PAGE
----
You're being very economical with the actualité here Griska. Those anti-heroin movements were started mostly by ordinary people in working-class communities with the help of a few activists of various political tendencies. The PSF input into the formation of these groups was nearly non-existent, and the Provos didn't have much of a political presence in the 26 counties away from the Border areas at that time. Dublin was typical of this, but the PIRA did have an organisation in the Dublin area, and they were approached to provide 'protection' for activists as they stood up to the four-pronged intimidatory campaign against them by the WP/OIRA, the Ned Stapleton Cumann/RTÉ, the Dunne gang and Garda Special Branch. The PSF organisation in the Dublin area grew from almost nothing to a decent presence in the wake of their growing involvement in anti-drugs campaigns in working-class neighbourhoods with the subsequent recruitment of campaigners from this milieu, and this would have been how many of SF's current and former members of that vintage became involved with the party in the first place. PSF's presence in and influence over these groups grew in an environment where the hostility encountered by them came from the state, organised crime, and a significant party of the parliamentary left, as well as the 'Leave it to Laura Norder' gombeens of FF, FG and LAB. When everyone appears to be agin' ya, ye'll take whatever friends ye can get, Griska.

I like the use of the words 'almost absolute'. Very like 'fresh frozen' in its propagandistic meaninglessness allied to a knowing mendacity. You seem to be well-schooled in this tactic of obfuscation, companero.

The fact that you're telling this porkie Griska makes me suspect that you have some sort of attachment to the Workers Party. Is it a current or former membership? Or is it some wrongheaded 'Wromantic' belief that there was/is a 'principled democratic socialist republican movement' out there?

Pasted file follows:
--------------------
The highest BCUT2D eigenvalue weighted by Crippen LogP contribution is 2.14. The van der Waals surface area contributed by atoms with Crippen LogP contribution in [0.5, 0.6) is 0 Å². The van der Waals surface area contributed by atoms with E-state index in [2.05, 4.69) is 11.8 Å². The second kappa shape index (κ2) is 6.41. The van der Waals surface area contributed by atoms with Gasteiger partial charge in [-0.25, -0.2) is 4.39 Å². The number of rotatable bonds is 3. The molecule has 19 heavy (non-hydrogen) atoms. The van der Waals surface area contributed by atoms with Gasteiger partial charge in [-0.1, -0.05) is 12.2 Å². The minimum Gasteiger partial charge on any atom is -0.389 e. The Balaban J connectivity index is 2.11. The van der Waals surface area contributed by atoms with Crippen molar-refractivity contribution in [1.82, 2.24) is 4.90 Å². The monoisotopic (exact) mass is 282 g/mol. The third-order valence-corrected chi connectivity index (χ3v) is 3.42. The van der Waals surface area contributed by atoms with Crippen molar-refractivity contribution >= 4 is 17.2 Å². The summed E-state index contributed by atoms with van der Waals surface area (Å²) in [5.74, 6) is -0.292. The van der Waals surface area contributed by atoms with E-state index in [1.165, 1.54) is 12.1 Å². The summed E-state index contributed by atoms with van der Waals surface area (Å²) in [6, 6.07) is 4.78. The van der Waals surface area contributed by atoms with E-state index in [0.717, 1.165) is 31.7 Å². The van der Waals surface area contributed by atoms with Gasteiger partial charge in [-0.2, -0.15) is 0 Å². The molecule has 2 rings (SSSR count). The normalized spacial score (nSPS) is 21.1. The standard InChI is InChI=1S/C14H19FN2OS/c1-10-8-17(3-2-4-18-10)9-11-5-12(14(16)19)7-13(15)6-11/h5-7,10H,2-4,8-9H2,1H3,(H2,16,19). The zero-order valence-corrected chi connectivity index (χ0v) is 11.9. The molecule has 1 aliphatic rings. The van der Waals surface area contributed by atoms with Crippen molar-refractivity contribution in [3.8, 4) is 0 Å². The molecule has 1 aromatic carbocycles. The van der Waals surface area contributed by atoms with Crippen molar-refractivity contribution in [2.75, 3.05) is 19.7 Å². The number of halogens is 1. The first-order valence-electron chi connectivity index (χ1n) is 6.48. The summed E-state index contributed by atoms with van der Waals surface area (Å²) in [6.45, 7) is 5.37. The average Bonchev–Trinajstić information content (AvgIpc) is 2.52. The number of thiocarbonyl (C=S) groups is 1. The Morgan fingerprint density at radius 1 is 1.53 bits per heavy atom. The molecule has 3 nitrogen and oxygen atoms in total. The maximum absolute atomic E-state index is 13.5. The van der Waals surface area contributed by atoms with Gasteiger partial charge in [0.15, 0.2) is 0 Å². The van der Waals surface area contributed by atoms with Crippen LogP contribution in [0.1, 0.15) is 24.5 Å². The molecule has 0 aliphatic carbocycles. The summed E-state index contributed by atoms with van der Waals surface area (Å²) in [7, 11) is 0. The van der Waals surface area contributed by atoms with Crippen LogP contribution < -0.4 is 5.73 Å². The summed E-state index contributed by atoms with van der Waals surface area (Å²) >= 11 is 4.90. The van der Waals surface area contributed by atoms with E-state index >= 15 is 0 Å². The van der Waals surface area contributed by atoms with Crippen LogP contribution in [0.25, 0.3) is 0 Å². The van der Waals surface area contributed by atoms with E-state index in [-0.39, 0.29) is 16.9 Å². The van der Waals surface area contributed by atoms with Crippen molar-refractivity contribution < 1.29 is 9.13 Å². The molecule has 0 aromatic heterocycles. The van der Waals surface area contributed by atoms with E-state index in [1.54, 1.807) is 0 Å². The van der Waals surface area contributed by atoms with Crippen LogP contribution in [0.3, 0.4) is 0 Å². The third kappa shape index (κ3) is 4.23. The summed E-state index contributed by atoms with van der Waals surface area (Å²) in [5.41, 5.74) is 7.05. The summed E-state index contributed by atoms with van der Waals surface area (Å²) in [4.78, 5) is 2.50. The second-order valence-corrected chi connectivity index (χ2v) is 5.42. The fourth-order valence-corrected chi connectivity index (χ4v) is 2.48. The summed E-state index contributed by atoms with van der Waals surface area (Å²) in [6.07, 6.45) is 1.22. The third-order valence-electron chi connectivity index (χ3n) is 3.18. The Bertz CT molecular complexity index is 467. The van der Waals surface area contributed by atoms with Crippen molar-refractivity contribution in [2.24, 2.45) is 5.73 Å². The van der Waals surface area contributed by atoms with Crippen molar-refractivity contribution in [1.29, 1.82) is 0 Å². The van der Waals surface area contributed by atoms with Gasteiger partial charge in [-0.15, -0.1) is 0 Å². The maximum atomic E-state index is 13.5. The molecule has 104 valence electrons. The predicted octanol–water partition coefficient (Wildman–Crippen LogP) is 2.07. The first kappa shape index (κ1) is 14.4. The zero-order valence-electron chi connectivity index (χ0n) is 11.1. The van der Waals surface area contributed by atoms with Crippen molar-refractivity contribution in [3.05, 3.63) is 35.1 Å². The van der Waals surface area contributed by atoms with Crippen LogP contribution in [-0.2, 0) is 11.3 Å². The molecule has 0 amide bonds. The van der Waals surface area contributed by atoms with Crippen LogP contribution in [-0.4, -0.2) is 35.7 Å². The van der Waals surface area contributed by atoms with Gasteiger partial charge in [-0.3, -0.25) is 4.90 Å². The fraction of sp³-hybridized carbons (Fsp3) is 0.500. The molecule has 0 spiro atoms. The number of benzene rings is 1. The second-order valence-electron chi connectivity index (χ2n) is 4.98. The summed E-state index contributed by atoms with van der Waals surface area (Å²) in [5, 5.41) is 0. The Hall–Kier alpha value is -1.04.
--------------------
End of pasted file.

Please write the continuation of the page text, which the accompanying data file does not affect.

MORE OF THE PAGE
(PS I'm reminded about a saying about dogs and vomit, but I'll leave it out for now)
Feel free to share whatever sayings pop into your head.
Your well written comment, including it's barely disguised vitriol is impressive. Do you honestly believe that the Provos weren't organised in the south at this time? Admittedly they weren't the photogenic lot they are now, but they were significant. True also that they didn't start the anti-drugs campaigns. But they were savvy enough to infiltrate them very early and they became very visual and vocal in these movements.

C. Flower
09-09-2010, 09:45 PM
Firstly, Griska is retailing the WP's tired old lies about the anti-drugs campaigns, and I believe he's doing this knowingly. For what reason, I'm not entirely sure, but it may have something to do with his own political background.

Secondly, principled authoritarian political organisations are an oxymoron of the highest (or should that be lowest?) order. 'Do as you're told', 'Ours not to reason why' and 'The end justifies the means' are characteristic of all political groups of this formation, and even more so when you add the toxic inheritance of militarism that Irish republicanism has. All socialist organisations that consciously identify as vanguardist are always liable to commit and justify crimes against the class whose interests they claim to espouse, as we have seen with the Stickies and skag in the early '80s. All in the interests of the 'authentic liberation organisation of the class' you see. That's one of the key reasons why my politics are anarchist. You can never trust the Elect of Marx, or those who have received 'The Mandate Of Our Heroic Dead' in the Irish republican context. Such types are always above being answerable to ordinary flesh-and-blood people, because you and I count for nothing when compared with the awesome historically-necessary task of the Party/Movement.